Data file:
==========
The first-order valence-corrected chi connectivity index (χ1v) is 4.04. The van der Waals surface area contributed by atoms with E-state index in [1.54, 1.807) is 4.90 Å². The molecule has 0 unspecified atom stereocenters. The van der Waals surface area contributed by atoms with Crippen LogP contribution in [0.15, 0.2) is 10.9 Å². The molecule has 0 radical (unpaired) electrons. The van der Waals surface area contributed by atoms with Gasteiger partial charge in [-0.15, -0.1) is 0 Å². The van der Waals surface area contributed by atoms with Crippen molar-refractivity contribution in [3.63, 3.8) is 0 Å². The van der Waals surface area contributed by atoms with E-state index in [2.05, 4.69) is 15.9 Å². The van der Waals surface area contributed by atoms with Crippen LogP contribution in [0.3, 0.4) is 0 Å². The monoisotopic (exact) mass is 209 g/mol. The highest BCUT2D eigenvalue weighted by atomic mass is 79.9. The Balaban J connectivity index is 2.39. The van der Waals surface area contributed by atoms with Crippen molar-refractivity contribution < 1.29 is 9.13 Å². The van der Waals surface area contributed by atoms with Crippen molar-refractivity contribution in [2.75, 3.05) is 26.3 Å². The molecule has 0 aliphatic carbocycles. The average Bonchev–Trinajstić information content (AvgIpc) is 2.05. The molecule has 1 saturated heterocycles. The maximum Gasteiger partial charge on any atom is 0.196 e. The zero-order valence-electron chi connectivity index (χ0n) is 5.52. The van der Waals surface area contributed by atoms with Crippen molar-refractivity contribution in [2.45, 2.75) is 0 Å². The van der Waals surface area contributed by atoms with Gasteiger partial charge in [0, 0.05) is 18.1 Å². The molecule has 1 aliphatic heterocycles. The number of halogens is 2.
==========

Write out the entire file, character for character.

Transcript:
The first-order valence-corrected chi connectivity index (χ1v) is 4.04. The van der Waals surface area contributed by atoms with E-state index in [1.54, 1.807) is 4.90 Å². The molecule has 0 unspecified atom stereocenters. The van der Waals surface area contributed by atoms with Crippen LogP contribution in [0.15, 0.2) is 10.9 Å². The molecule has 0 radical (unpaired) electrons. The van der Waals surface area contributed by atoms with Gasteiger partial charge in [-0.15, -0.1) is 0 Å². The van der Waals surface area contributed by atoms with Crippen molar-refractivity contribution in [3.63, 3.8) is 0 Å². The van der Waals surface area contributed by atoms with E-state index in [2.05, 4.69) is 15.9 Å². The van der Waals surface area contributed by atoms with Crippen LogP contribution in [0.3, 0.4) is 0 Å². The monoisotopic (exact) mass is 209 g/mol. The highest BCUT2D eigenvalue weighted by atomic mass is 79.9. The Balaban J connectivity index is 2.39. The van der Waals surface area contributed by atoms with Crippen molar-refractivity contribution < 1.29 is 9.13 Å². The van der Waals surface area contributed by atoms with Crippen molar-refractivity contribution in [2.75, 3.05) is 26.3 Å². The molecule has 0 aliphatic carbocycles. The average Bonchev–Trinajstić information content (AvgIpc) is 2.05. The molecule has 1 saturated heterocycles. The maximum Gasteiger partial charge on any atom is 0.196 e. The zero-order valence-electron chi connectivity index (χ0n) is 5.52. The van der Waals surface area contributed by atoms with Crippen molar-refractivity contribution in [2.45, 2.75) is 0 Å². The van der Waals surface area contributed by atoms with Gasteiger partial charge in [0, 0.05) is 18.1 Å². The molecule has 1 aliphatic heterocycles. The number of halogens is 2.